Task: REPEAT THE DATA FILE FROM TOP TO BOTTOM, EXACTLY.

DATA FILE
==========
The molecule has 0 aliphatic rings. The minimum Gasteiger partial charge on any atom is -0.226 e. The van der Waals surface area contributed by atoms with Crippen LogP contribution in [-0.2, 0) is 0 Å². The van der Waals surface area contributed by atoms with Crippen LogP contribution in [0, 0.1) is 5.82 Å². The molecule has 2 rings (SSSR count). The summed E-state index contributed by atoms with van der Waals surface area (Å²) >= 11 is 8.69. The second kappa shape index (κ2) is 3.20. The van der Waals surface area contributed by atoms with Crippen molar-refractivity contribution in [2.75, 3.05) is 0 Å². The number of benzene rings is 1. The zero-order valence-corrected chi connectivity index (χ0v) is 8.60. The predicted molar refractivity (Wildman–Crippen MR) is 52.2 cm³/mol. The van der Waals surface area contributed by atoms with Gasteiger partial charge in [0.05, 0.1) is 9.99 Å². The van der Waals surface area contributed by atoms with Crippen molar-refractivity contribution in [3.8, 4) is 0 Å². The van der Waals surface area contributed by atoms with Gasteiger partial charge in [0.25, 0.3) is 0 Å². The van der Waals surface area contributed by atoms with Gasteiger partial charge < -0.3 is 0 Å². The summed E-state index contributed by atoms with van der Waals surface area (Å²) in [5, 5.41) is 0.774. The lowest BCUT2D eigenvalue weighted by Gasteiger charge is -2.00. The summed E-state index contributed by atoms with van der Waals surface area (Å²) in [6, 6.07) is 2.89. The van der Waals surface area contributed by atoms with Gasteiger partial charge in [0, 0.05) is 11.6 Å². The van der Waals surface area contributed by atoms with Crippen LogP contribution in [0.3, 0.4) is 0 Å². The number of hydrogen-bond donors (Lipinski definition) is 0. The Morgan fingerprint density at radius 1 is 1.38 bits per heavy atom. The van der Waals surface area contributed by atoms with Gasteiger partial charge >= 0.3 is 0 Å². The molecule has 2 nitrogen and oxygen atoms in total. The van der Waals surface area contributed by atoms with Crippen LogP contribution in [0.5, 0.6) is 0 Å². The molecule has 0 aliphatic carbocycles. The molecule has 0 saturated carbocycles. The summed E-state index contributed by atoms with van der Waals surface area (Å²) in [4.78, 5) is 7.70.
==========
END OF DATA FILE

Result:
The molecule has 0 aliphatic rings. The minimum Gasteiger partial charge on any atom is -0.226 e. The van der Waals surface area contributed by atoms with Crippen LogP contribution in [-0.2, 0) is 0 Å². The van der Waals surface area contributed by atoms with Crippen LogP contribution in [0, 0.1) is 5.82 Å². The molecule has 2 rings (SSSR count). The summed E-state index contributed by atoms with van der Waals surface area (Å²) >= 11 is 8.69. The second kappa shape index (κ2) is 3.20. The van der Waals surface area contributed by atoms with Crippen molar-refractivity contribution in [2.75, 3.05) is 0 Å². The number of benzene rings is 1. The zero-order valence-corrected chi connectivity index (χ0v) is 8.60. The predicted molar refractivity (Wildman–Crippen MR) is 52.2 cm³/mol. The van der Waals surface area contributed by atoms with Gasteiger partial charge in [0.05, 0.1) is 9.99 Å². The van der Waals surface area contributed by atoms with Crippen molar-refractivity contribution in [3.8, 4) is 0 Å². The van der Waals surface area contributed by atoms with Gasteiger partial charge in [0.25, 0.3) is 0 Å². The van der Waals surface area contributed by atoms with Gasteiger partial charge < -0.3 is 0 Å². The summed E-state index contributed by atoms with van der Waals surface area (Å²) in [5, 5.41) is 0.774. The lowest BCUT2D eigenvalue weighted by Gasteiger charge is -2.00. The summed E-state index contributed by atoms with van der Waals surface area (Å²) in [6, 6.07) is 2.89. The van der Waals surface area contributed by atoms with Gasteiger partial charge in [0, 0.05) is 11.6 Å². The van der Waals surface area contributed by atoms with Crippen LogP contribution in [0.3, 0.4) is 0 Å². The number of hydrogen-bond donors (Lipinski definition) is 0. The Morgan fingerprint density at radius 1 is 1.38 bits per heavy atom. The van der Waals surface area contributed by atoms with Gasteiger partial charge >= 0.3 is 0 Å². The molecule has 2 nitrogen and oxygen atoms in total. The van der Waals surface area contributed by atoms with Crippen LogP contribution in [0.5, 0.6) is 0 Å². The molecule has 0 aliphatic carbocycles. The molecule has 0 saturated carbocycles. The summed E-state index contributed by atoms with van der Waals surface area (Å²) in [4.78, 5) is 7.70.